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We have an EF4 EDMX which contains ~300 entities which are used in our core product suite (entities imported from database).

When we get new clients, more often than not they want to store extra information and have us develop custom processes which is outside of our business domain and completely custom. E.g. We got a contract with a security company and they wanted to store information about their security levels and have processes that act on these levels.

In every case we need to add custom tables AND/OR add custom fields to existing entities. We had a good way of doing this with previous tech in which the core class libraries were not junked with custom tables etc. We simply inherited from the core entity (equivilent to EntityObject in EF) in a custom class library and added customisations as required.

Similarly we don’t want to add these custom tables and attributes to our core EDMX. We want to essentially “Inherit” from the core EDMX in a new custom EDMX in a seperate class library where we can add the customisations. The inheritance will allow us to do everything we can in Core EDMX plus a bit more.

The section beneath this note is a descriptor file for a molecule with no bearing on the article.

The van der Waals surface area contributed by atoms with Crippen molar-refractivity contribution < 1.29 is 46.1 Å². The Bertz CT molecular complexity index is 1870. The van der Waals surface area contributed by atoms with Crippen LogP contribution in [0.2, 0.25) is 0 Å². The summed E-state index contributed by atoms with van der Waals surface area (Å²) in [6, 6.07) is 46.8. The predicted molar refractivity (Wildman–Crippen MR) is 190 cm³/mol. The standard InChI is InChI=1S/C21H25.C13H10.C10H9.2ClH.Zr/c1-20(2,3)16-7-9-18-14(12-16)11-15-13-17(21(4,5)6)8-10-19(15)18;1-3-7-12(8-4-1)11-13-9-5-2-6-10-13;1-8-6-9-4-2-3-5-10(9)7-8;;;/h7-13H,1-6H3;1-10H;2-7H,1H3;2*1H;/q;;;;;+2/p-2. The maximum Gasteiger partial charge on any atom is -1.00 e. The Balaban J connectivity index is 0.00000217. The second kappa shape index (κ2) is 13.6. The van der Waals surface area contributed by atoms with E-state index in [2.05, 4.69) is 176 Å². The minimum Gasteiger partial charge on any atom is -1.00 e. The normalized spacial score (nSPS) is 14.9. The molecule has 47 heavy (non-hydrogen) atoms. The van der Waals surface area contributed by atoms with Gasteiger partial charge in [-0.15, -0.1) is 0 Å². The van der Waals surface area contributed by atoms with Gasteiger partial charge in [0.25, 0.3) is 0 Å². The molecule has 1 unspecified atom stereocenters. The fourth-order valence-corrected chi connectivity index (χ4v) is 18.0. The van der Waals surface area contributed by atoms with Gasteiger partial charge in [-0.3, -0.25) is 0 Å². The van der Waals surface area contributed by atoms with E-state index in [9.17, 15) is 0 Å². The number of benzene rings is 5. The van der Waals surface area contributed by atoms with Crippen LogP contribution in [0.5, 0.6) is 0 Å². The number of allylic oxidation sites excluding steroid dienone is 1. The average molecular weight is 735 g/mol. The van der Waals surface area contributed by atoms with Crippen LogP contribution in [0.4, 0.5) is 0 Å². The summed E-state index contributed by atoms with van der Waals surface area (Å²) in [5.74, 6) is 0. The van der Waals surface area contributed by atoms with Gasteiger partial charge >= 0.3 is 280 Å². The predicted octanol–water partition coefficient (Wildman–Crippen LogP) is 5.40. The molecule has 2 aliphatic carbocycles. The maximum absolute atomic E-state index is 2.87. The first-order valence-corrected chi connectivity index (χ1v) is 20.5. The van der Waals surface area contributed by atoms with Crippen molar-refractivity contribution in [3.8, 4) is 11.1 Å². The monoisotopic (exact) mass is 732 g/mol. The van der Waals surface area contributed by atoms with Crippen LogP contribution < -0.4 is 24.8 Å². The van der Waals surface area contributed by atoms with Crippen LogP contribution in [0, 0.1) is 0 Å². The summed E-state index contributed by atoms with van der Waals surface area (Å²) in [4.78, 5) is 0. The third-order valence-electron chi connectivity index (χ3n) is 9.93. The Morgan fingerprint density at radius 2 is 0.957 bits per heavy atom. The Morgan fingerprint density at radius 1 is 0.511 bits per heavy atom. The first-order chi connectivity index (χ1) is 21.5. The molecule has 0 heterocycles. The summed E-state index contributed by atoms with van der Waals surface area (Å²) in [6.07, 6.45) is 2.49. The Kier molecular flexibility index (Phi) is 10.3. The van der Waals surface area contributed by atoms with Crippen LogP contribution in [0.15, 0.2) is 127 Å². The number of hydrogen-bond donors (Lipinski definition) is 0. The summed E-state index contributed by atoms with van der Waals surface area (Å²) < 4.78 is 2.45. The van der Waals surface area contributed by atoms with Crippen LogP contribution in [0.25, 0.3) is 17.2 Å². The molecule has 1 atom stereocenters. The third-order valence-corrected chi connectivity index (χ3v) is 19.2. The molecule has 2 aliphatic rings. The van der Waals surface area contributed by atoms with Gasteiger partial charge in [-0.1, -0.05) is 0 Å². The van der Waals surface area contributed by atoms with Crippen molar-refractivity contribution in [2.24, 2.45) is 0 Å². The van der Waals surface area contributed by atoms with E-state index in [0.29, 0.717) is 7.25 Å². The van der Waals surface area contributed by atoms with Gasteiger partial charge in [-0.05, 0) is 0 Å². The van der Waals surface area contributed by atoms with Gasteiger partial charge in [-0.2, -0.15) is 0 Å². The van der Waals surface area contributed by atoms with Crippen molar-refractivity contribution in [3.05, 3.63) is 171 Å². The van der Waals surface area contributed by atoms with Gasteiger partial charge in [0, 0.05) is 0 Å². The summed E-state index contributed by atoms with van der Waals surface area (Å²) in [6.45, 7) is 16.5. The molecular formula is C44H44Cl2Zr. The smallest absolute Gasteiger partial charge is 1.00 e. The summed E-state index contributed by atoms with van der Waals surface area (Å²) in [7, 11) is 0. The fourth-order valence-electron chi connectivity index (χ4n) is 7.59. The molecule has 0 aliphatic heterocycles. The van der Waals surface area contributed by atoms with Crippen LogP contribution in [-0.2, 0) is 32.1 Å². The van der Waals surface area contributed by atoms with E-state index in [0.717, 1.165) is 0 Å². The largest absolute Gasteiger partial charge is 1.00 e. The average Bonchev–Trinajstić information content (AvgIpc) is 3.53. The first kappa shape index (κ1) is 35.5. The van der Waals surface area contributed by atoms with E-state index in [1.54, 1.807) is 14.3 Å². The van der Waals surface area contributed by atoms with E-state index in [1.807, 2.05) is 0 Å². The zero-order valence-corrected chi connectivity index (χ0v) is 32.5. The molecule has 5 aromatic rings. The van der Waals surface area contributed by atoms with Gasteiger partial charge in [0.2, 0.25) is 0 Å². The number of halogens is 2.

We are using a t4 template to generate our repositories based on this blog post (We are not using model-first approach):

http://geekswithblogs.net/danemorgridge/archive/2010/06/28/entity-framework-repository-amp-unit-of-work-t4-template-on.aspx

Can we extend an EDMX like we require?

We came up with one hackish solution, a method extension on core entities which returns a custom entity in seperate EDMX as in below:

  public static class CoreEntityExtensions
  {
    public static EntityConnection EntityConnection;

    public static CustomUserEntity CustomUserDetails(this User coreUser)
    {
      ICustomUserEntityRepository customUserRepository = new CustomUserEntityRepository(EntityConnection);
      return customUserRepository.All().SingleOrDefault(u => u.id == coreUser.id);
    }
  }

This isn't ideal though for a few obvious reasons.

Any help is much appreciated.

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did u find a way to do that? –  frabiacca Mar 19 '11 at 0:56

1 Answer 1

Doesn't help you much I think, but NHibernate can do that pretty easily. We have the same scenario as you and NH allows us to model across DLL's without any trouble.

Sorry, not really an answer but just advice to consider the alternatives for anyone else reading this.

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